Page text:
With protests against racism and police brutality occurring throughout the country, citizens must know how they are protected by the First Amendment whether they are joining demonstrations or covering them.
Through advocacy, education and defense, NEFAC is protecting the First Amendment right to assembly and informing all New Englanders of their constitutional freedoms.
Please support these much-needed efforts by making a donation today.
Steven Brown, executive director of the American Civil Liberties Union of Rhode Island, and NEFAC’s Justin Silverman discuss recent protests in and around Providence, and how police are treating members of the press and peaceful demonstrators.
“Police officers in these situations have the right to clear areas and use force in some situations when there is a threat to public safety,” Justin Silverman, executive director of the New England First Amendment Coalition, told The People’s Radio. “But their response, whether it’s clearing the area, whether it’s using force, really has to be proportionate to the threat and directed specifically at those that are creating that threat.”
Viewers will learn how to prepare themselves for coverage of protests, interactions with law enforcement and the health risks posed by COVID-19. This in-depth conversation features Molly Hennessy-Fiske of the Los Angeles Times, Daniel McFadden of the ACLU-Massachusetts, Tara O’Neill of Hearst Connecticut and Stephanie Sugars of the U.S. Press Freedom Tracker.
New England First Amendment Coalition Executive Director Justin Silverman spoke with Lia Ernst, a NEFAC board member and senior staff attorney at the ACLU of Vermont, about our constitutional rights during political demonstrations. A summary of what Lia explained is below.
NEFAC Executive Director Warns of Danger to First Amendment Rights After Mass. National Guard Activation
Intimidation and the possible use of force could threaten protesters’ First Amendment rights, said NEFAC’s Justin Silverman. “[Protesters] need to stay safe and really need to take into account that, anytime you have a law enforcement presence that there is at least the potential for protesters to get hurt or to have their rights violated in some way.”
Victor M. Hansen, a law professor at New England Law Boston, explains the constitutional authority allowing the federal government to send law enforcement agents to local protests and whether such deployment could occur in cities throughout the region.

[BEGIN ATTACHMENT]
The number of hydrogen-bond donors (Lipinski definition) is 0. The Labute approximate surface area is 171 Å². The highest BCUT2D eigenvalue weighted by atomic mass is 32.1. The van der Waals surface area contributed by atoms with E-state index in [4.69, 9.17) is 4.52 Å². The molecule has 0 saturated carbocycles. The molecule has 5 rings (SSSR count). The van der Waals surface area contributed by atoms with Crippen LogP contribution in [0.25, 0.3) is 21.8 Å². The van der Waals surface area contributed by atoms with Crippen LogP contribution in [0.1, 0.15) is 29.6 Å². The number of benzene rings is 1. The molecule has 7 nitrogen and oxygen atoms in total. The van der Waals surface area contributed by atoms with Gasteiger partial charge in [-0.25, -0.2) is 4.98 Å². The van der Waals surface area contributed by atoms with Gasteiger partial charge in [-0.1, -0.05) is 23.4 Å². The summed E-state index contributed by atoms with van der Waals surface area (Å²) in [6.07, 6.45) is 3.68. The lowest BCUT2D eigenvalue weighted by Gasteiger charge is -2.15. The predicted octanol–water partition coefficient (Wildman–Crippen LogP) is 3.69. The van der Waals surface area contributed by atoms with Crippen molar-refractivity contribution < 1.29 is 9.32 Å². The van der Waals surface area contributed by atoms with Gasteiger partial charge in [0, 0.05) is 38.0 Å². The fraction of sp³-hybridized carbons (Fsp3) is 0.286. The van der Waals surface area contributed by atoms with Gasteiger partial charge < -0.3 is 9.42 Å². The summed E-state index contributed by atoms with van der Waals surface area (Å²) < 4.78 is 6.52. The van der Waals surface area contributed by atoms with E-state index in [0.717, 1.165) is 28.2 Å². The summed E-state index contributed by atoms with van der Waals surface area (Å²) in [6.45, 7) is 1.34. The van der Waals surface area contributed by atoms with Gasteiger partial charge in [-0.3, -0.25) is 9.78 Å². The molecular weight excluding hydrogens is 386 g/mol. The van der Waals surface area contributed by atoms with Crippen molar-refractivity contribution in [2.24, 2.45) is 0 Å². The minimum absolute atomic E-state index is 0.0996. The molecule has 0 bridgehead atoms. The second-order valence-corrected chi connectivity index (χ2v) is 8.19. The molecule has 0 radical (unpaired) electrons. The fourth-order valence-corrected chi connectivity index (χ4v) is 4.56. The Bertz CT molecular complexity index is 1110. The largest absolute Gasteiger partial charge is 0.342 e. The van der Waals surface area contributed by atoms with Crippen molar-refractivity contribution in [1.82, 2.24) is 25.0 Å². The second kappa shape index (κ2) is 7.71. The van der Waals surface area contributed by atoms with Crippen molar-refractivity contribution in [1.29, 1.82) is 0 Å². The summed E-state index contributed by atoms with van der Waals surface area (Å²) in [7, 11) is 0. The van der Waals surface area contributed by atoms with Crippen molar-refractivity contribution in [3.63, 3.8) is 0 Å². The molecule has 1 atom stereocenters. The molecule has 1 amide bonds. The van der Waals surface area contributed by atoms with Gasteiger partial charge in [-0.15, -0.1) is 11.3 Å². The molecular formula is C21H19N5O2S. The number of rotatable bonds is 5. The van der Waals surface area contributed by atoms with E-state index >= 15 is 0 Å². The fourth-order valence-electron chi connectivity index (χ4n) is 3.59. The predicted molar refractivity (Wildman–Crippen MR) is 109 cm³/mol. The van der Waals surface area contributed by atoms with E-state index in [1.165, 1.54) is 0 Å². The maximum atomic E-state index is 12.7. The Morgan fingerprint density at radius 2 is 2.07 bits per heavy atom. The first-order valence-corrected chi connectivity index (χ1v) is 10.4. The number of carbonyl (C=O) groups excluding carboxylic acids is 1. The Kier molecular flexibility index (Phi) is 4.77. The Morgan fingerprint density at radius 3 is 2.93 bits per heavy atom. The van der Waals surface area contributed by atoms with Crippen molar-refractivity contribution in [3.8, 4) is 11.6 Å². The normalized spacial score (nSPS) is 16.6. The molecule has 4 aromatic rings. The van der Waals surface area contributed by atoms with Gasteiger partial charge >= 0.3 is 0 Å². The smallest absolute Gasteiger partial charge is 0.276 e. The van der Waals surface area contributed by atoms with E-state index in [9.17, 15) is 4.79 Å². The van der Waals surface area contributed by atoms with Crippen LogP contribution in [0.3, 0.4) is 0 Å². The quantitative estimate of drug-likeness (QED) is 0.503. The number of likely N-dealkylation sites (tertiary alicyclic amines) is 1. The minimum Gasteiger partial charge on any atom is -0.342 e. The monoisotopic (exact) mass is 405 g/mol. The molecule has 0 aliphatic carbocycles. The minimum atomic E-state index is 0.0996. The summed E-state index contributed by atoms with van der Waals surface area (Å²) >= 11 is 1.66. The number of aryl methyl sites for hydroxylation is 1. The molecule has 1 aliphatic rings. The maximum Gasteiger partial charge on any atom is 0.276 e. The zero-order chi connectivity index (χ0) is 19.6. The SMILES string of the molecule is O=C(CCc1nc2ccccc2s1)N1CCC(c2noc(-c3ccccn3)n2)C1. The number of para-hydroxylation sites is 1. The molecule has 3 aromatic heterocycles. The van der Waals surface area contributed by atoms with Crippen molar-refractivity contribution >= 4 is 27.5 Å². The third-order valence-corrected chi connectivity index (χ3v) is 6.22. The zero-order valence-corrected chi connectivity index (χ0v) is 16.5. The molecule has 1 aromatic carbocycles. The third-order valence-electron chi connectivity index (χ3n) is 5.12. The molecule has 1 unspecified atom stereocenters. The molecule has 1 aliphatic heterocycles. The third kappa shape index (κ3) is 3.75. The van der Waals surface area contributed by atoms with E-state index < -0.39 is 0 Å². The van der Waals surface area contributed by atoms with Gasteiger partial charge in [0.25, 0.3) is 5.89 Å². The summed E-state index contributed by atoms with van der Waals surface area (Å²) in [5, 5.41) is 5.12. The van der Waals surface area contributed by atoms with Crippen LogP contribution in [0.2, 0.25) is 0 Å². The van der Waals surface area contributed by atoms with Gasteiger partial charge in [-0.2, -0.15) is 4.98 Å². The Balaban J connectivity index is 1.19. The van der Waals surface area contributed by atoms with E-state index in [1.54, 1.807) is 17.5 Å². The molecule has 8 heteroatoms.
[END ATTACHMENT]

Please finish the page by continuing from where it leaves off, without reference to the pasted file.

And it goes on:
Lia Ernst, a NEFAC board member and senior staff attorney at the ACLU of Vermont, offered the following general guidance on protest-related issues in the Know Your Rights video above:
What is a Peaceful Assembly Under the First Amendment?
Peaceful assemblies are those where there is not a clear and present danger of riot, disorder, interference with traffic on public streets or an immediate threat to public safety or order.
Are Police Allowed to Break-Up a Peaceful Assembly or Arrest a Non-Violent Protester?
Should occur as a last resort and only if a lawful order is violated.
How Should Citizens Respond to the Threat of an Arrest?
• Remain calm.
• Keep hands visible.
• Ask if you are being detained. If you are not being detained, simply walk away.
• Never physically resist an arrest even if it is an unlawful one.
• Ask the officer why you are being arrested, but otherwise stay silent until a lawyer can represent you.
• Do not consent to searches.
• When possible, make a detailed record of the incident including the arresting officer’s name, badge number, patrol car number and the names of all witnesses.
Can I Record Police Activity?
Yes, so long as you are lawfully in a public place and recording events that are in plain view. Police can ask you to stop recording if you are actually interfering with their legitimate work, but otherwise you are free to record.
Can Police Confiscate Cameras or Delete Videos or Images?
No. A warrant is needed to confiscate or search devices. If a device is taken during an arrest, police cannot delete the material on that device under any circumstances.
Are There Special Protections for Journalists?
There is a fundamental First Amendment right to cover protests. Curfews should make exceptions for the press given the essential role journalists play. Under virtually no circumstances can a journalist be prohibited from reporting or publishing what has been seen.
Suggestions for Journalists Told to Leave Public Areas?
• Express clearly and repeatedly that you are a member of the press.
• Have credentials readily available and visible.
• If there is a curfew that excludes reporters, keep with you a copy of that order so you can point to the exception for press.
• Keep your recorder or camera running to document what may be an unlawful arrest.
The dialogue above and in the “Know Your Rights” video is intended as general information for journalists and other citizens and not as legal advice. Individuals should seek the advice of counsel regarding specific situations or issues.